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HS2: mixed success for high speed rail worldwide

High speed rail, Taiwan-style. loudtiger

The last half century has seen the gradual development of high-speed rail (HSR) systems. From the inauguration of the first “bullet train” services in Japan in 1964 to the recent rapid developments in China, the technology is triggering massive interest.

Evaluating whether HSR could be successfully developed can be simplified in two rules. High-speed rail services are suitable within a region that has large cities 100-500km apart, provided they are sufficiently populous and well connected. And there should already be existing short-haul air services between cities, as this demonstrates that a market for passengers that value high-speed travel exists.

Asia: high density, high potential

Asia is the most suitable candidate for HSR systems, with many cities densely populated to well above 5,000 people per square kilometre. Japan was the innovator, where the Shinkansen is a nationwide, integrated HSR system running on dedicated lines that services the major cities and three of the four main islands of the Japanese territory.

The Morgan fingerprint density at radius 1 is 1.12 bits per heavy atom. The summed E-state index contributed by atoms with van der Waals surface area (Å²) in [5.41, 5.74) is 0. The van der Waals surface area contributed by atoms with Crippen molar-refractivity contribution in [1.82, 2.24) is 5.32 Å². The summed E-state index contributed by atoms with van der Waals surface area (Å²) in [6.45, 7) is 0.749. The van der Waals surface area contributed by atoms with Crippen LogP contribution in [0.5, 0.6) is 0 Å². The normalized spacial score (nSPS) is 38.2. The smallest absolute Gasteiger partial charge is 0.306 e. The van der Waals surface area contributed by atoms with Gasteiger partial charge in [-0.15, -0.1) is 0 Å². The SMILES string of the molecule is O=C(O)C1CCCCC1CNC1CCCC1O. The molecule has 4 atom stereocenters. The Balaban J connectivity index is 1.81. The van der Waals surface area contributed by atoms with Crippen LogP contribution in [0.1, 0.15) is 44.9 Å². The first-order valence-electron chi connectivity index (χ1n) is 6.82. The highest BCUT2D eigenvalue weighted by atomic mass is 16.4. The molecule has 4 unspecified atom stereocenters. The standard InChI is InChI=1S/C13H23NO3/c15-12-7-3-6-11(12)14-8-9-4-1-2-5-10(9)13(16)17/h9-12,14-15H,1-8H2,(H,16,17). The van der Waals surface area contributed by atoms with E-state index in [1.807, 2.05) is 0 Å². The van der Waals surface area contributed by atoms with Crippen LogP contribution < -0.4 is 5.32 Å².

Japan’s high speed rail network, the Shinkansen, is the world’s oldest and busiest. Hisagi

Both South Korea’s Korea Train Express (KTX) and Taiwan’s High Speed Rail services link their two largest cities. China has embarked on an ambitious plan to build a national HSR system that is showing a growing level of integration. Chinese HSR has grown rapidly and is already the world’s most extensive, with 9,700 km being operational as of 2013. It includes the world’s longest HSR service, linking Beijing and Guangzhou in approximately eight hours, which was inaugurated in December 2012. It is expected that by 2020, China’s HSR system will total 16,000 km.